Yesterday Los Angeles City Council approved a yearlong ban on new fast food restaurants opening in South LA, the city’s poorest area where the concentration of fast food restaurants is the highest and obesity levels are above average.
The LA city council voted unanimously for the 12 month long moratorium – thought to be the first of its kind established by a major city in defense of public health – with the intention of encouraging the growth of healthier restaurants in the area.
Figures from the Los Angeles County Department of Public Health have shown that thirty per cent of adults in South Los Angeles area are obese, compared with 19.1 per cent in the metropolitan area and 14.1 per cent in the affluent Westside.
The city mayor is still to sign the action into law, but once endorsed chains such as McDonald’s will not be granted permission to open in this area of the city for one year. A report conducted by the Community Health Councils revealed that 73 per cent of restaurants in South Los Angeles are fast -food establishments compared with 42 per cent in West Los Angeles.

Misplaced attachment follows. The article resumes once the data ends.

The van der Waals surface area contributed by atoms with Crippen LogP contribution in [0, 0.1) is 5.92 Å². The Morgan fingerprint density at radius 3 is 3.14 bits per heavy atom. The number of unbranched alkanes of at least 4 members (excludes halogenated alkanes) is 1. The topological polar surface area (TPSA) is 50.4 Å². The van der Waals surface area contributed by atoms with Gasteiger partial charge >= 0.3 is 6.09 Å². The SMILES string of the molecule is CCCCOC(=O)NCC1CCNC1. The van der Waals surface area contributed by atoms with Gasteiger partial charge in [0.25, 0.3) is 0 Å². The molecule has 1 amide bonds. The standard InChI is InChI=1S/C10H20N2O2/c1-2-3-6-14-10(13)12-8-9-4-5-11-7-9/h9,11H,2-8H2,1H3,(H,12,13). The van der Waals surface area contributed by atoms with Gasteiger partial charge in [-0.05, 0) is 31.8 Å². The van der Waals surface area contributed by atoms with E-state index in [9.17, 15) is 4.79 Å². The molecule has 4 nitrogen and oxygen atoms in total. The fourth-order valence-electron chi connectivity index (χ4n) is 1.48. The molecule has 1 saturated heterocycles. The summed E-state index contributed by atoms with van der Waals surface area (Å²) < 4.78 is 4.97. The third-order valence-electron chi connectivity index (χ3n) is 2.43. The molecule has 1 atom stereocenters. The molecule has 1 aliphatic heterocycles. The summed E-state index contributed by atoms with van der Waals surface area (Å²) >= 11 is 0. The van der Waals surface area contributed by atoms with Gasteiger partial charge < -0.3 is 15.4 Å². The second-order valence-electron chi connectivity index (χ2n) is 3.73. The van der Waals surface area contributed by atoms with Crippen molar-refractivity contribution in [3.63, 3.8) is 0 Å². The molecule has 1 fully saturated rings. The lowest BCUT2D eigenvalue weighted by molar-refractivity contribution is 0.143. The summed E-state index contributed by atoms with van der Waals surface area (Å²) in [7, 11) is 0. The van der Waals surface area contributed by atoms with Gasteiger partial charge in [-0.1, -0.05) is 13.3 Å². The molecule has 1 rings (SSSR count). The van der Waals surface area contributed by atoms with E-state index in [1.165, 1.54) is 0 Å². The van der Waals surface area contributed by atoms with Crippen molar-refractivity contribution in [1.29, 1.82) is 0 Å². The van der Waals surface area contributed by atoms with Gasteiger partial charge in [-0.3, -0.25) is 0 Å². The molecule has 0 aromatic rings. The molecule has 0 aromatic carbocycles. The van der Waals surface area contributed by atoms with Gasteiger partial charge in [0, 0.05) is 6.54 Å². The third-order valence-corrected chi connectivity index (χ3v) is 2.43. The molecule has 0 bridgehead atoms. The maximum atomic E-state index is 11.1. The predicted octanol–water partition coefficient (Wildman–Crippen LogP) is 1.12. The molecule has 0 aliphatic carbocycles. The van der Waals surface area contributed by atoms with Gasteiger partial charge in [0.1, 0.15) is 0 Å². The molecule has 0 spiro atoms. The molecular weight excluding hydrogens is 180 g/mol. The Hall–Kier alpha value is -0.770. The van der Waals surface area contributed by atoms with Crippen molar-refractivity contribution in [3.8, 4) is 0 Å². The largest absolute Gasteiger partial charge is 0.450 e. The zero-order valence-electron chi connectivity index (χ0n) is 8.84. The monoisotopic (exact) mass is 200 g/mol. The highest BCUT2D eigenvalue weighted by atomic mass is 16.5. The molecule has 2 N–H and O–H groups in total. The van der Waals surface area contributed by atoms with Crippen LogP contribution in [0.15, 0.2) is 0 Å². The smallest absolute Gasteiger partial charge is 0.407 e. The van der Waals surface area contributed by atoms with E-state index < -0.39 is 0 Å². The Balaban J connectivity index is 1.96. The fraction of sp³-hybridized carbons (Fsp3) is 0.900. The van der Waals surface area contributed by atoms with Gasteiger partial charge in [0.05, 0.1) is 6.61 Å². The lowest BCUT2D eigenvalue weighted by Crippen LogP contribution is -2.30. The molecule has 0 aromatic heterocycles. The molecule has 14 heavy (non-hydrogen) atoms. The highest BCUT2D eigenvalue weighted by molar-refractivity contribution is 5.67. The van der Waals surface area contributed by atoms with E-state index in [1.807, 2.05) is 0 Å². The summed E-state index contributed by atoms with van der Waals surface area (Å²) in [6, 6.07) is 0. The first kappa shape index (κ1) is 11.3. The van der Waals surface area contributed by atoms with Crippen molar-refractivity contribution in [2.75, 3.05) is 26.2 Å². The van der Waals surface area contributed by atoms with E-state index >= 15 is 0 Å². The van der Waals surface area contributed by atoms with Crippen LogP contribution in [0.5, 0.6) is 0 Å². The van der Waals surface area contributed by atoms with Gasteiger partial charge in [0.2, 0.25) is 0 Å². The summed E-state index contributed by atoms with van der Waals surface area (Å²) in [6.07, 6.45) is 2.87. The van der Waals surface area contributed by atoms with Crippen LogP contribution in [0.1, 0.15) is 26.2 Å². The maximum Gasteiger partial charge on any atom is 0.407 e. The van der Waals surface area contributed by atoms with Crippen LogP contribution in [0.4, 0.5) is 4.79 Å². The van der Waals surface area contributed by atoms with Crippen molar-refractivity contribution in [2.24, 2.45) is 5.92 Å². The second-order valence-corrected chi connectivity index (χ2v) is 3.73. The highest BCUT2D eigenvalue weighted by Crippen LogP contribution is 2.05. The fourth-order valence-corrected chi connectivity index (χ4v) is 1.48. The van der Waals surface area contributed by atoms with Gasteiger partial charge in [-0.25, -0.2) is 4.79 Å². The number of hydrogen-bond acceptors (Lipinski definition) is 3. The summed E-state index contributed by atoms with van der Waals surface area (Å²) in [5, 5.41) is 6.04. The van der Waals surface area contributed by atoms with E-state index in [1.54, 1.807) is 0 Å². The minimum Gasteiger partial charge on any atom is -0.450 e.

Representatives of major fast-food chain have stated they are in agreement with promoting better diets, but feel they are being unfairly targeted by this ban. They claim that healthier options have now been included on their menus.
The ban comes at a time when governments worldwide are considering restaurant menus as a public health matter much more. The California Restaurant Association and its members are currently debating whether to legally challenge the moratorium.
At a regional level, California became the first U.S state to ban trans fats from restaurants last Friday – deemed as lowering levels of good cholesterol and increasing bad cholesterol.
This is London